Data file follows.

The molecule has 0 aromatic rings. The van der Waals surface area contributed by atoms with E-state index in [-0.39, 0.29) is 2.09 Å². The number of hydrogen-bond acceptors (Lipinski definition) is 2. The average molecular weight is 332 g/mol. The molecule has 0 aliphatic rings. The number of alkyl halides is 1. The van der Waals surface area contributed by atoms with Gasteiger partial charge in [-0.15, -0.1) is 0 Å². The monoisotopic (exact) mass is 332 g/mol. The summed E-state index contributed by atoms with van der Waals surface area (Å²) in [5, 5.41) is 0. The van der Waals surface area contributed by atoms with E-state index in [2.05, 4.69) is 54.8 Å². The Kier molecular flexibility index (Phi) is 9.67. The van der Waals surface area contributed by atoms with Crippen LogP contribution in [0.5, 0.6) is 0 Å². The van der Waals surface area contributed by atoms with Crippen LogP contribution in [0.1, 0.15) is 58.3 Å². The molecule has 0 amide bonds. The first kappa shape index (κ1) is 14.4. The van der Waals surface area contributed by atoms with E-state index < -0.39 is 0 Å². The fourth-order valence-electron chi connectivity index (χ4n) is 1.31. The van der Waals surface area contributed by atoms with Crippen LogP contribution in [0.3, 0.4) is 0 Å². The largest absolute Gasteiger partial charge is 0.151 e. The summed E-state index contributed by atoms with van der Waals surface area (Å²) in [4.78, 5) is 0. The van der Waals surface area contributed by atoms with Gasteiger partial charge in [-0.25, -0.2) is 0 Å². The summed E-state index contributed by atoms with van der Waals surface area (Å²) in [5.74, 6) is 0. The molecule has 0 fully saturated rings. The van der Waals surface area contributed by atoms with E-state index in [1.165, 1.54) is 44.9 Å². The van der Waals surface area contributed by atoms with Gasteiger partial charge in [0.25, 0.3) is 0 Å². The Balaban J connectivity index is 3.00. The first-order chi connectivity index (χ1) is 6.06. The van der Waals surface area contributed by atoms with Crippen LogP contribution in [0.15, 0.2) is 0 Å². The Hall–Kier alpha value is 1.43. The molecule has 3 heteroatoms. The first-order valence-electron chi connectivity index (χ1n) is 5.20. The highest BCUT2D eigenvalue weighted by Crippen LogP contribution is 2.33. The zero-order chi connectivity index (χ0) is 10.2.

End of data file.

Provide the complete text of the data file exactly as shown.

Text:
The molecule has 0 aromatic rings. The van der Waals surface area contributed by atoms with E-state index in [-0.39, 0.29) is 2.09 Å². The number of hydrogen-bond acceptors (Lipinski definition) is 2. The average molecular weight is 332 g/mol. The molecule has 0 aliphatic rings. The number of alkyl halides is 1. The van der Waals surface area contributed by atoms with Gasteiger partial charge in [-0.15, -0.1) is 0 Å². The monoisotopic (exact) mass is 332 g/mol. The summed E-state index contributed by atoms with van der Waals surface area (Å²) in [5, 5.41) is 0. The van der Waals surface area contributed by atoms with E-state index in [2.05, 4.69) is 54.8 Å². The Kier molecular flexibility index (Phi) is 9.67. The van der Waals surface area contributed by atoms with Crippen LogP contribution in [0.5, 0.6) is 0 Å². The van der Waals surface area contributed by atoms with Crippen LogP contribution in [0.1, 0.15) is 58.3 Å². The molecule has 0 amide bonds. The first kappa shape index (κ1) is 14.4. The van der Waals surface area contributed by atoms with E-state index < -0.39 is 0 Å². The fourth-order valence-electron chi connectivity index (χ4n) is 1.31. The van der Waals surface area contributed by atoms with Crippen LogP contribution in [0.3, 0.4) is 0 Å². The largest absolute Gasteiger partial charge is 0.151 e. The summed E-state index contributed by atoms with van der Waals surface area (Å²) in [4.78, 5) is 0. The van der Waals surface area contributed by atoms with Gasteiger partial charge in [-0.25, -0.2) is 0 Å². The summed E-state index contributed by atoms with van der Waals surface area (Å²) in [5.74, 6) is 0. The molecule has 0 fully saturated rings. The van der Waals surface area contributed by atoms with E-state index in [1.165, 1.54) is 44.9 Å². The van der Waals surface area contributed by atoms with Gasteiger partial charge in [0.25, 0.3) is 0 Å². The Balaban J connectivity index is 3.00. The first-order chi connectivity index (χ1) is 6.06. The van der Waals surface area contributed by atoms with Crippen LogP contribution in [0.15, 0.2) is 0 Å². The Hall–Kier alpha value is 1.43. The molecule has 3 heteroatoms. The first-order valence-electron chi connectivity index (χ1n) is 5.20. The highest BCUT2D eigenvalue weighted by Crippen LogP contribution is 2.33. The zero-order chi connectivity index (χ0) is 10.2.